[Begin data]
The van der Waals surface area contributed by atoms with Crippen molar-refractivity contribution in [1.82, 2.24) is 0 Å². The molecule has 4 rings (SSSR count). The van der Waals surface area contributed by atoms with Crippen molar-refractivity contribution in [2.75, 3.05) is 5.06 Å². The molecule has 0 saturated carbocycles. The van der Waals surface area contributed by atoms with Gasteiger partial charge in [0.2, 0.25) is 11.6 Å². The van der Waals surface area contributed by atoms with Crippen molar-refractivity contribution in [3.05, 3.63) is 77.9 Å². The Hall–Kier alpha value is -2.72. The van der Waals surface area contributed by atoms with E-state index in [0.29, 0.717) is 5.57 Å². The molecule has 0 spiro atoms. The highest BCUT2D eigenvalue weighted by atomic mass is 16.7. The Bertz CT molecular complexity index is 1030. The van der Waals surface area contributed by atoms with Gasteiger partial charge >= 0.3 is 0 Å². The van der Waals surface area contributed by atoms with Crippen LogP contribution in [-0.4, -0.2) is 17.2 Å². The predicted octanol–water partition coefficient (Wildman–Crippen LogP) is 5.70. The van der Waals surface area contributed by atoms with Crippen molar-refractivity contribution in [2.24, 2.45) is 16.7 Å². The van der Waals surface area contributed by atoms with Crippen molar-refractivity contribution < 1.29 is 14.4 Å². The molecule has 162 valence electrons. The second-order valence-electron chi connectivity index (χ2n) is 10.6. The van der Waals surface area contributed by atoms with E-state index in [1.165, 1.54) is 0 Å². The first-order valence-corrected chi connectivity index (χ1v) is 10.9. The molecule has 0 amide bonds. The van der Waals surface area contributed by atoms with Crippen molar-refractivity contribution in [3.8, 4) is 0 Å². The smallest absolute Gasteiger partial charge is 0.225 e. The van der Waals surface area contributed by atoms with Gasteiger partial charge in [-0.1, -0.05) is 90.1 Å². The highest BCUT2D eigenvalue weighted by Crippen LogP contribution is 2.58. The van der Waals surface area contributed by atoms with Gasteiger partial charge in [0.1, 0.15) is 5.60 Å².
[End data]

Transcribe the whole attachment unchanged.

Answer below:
The van der Waals surface area contributed by atoms with Crippen molar-refractivity contribution in [1.82, 2.24) is 0 Å². The molecule has 4 rings (SSSR count). The van der Waals surface area contributed by atoms with Crippen molar-refractivity contribution in [2.75, 3.05) is 5.06 Å². The molecule has 0 saturated carbocycles. The van der Waals surface area contributed by atoms with Gasteiger partial charge in [0.2, 0.25) is 11.6 Å². The van der Waals surface area contributed by atoms with Crippen molar-refractivity contribution in [3.05, 3.63) is 77.9 Å². The Hall–Kier alpha value is -2.72. The van der Waals surface area contributed by atoms with E-state index in [0.29, 0.717) is 5.57 Å². The molecule has 0 spiro atoms. The highest BCUT2D eigenvalue weighted by atomic mass is 16.7. The Bertz CT molecular complexity index is 1030. The van der Waals surface area contributed by atoms with Gasteiger partial charge >= 0.3 is 0 Å². The van der Waals surface area contributed by atoms with Crippen LogP contribution in [-0.4, -0.2) is 17.2 Å². The predicted octanol–water partition coefficient (Wildman–Crippen LogP) is 5.70. The van der Waals surface area contributed by atoms with Crippen molar-refractivity contribution in [2.24, 2.45) is 16.7 Å². The van der Waals surface area contributed by atoms with Crippen molar-refractivity contribution < 1.29 is 14.4 Å². The molecule has 162 valence electrons. The second-order valence-electron chi connectivity index (χ2n) is 10.6. The van der Waals surface area contributed by atoms with E-state index in [1.165, 1.54) is 0 Å². The first-order valence-corrected chi connectivity index (χ1v) is 10.9. The molecule has 0 amide bonds. The van der Waals surface area contributed by atoms with Crippen molar-refractivity contribution in [3.8, 4) is 0 Å². The smallest absolute Gasteiger partial charge is 0.225 e. The van der Waals surface area contributed by atoms with Gasteiger partial charge in [-0.1, -0.05) is 90.1 Å². The highest BCUT2D eigenvalue weighted by Crippen LogP contribution is 2.58. The van der Waals surface area contributed by atoms with Gasteiger partial charge in [0.1, 0.15) is 5.60 Å².